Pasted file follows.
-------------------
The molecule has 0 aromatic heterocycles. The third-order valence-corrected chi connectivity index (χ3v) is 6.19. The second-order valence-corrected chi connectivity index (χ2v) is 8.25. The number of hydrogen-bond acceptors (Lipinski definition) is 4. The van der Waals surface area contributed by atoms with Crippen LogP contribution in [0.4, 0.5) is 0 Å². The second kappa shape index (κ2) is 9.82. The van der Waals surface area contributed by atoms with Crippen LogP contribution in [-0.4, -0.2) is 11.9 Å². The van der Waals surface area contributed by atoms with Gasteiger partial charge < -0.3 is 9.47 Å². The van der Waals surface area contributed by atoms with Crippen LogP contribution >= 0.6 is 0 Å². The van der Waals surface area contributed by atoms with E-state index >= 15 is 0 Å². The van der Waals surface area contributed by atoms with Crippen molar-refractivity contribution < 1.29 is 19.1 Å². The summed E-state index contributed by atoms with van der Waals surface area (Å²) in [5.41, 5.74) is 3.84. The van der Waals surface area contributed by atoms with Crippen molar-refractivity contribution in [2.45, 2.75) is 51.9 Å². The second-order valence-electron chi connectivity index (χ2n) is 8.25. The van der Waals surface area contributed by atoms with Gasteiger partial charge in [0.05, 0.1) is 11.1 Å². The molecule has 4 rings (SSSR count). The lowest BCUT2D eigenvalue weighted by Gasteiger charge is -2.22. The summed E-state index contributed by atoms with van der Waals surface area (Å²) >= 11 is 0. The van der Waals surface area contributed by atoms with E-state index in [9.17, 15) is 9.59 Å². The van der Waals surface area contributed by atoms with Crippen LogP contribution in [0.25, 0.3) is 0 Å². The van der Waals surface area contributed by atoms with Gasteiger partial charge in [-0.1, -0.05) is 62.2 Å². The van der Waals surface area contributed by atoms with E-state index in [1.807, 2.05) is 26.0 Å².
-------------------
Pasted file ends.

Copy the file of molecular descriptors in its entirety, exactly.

The molecule has 0 aromatic heterocycles. The third-order valence-corrected chi connectivity index (χ3v) is 6.19. The second-order valence-corrected chi connectivity index (χ2v) is 8.25. The number of hydrogen-bond acceptors (Lipinski definition) is 4. The van der Waals surface area contributed by atoms with Crippen LogP contribution in [0.4, 0.5) is 0 Å². The second kappa shape index (κ2) is 9.82. The van der Waals surface area contributed by atoms with Crippen LogP contribution in [-0.4, -0.2) is 11.9 Å². The van der Waals surface area contributed by atoms with Gasteiger partial charge < -0.3 is 9.47 Å². The van der Waals surface area contributed by atoms with Crippen LogP contribution >= 0.6 is 0 Å². The van der Waals surface area contributed by atoms with E-state index >= 15 is 0 Å². The van der Waals surface area contributed by atoms with Crippen molar-refractivity contribution < 1.29 is 19.1 Å². The summed E-state index contributed by atoms with van der Waals surface area (Å²) in [5.41, 5.74) is 3.84. The van der Waals surface area contributed by atoms with Crippen molar-refractivity contribution in [2.45, 2.75) is 51.9 Å². The second-order valence-electron chi connectivity index (χ2n) is 8.25. The van der Waals surface area contributed by atoms with Gasteiger partial charge in [0.05, 0.1) is 11.1 Å². The molecule has 4 rings (SSSR count). The lowest BCUT2D eigenvalue weighted by Gasteiger charge is -2.22. The summed E-state index contributed by atoms with van der Waals surface area (Å²) >= 11 is 0. The van der Waals surface area contributed by atoms with E-state index in [9.17, 15) is 9.59 Å². The van der Waals surface area contributed by atoms with Crippen LogP contribution in [0.25, 0.3) is 0 Å². The van der Waals surface area contributed by atoms with Gasteiger partial charge in [-0.1, -0.05) is 62.2 Å². The van der Waals surface area contributed by atoms with E-state index in [1.807, 2.05) is 26.0 Å².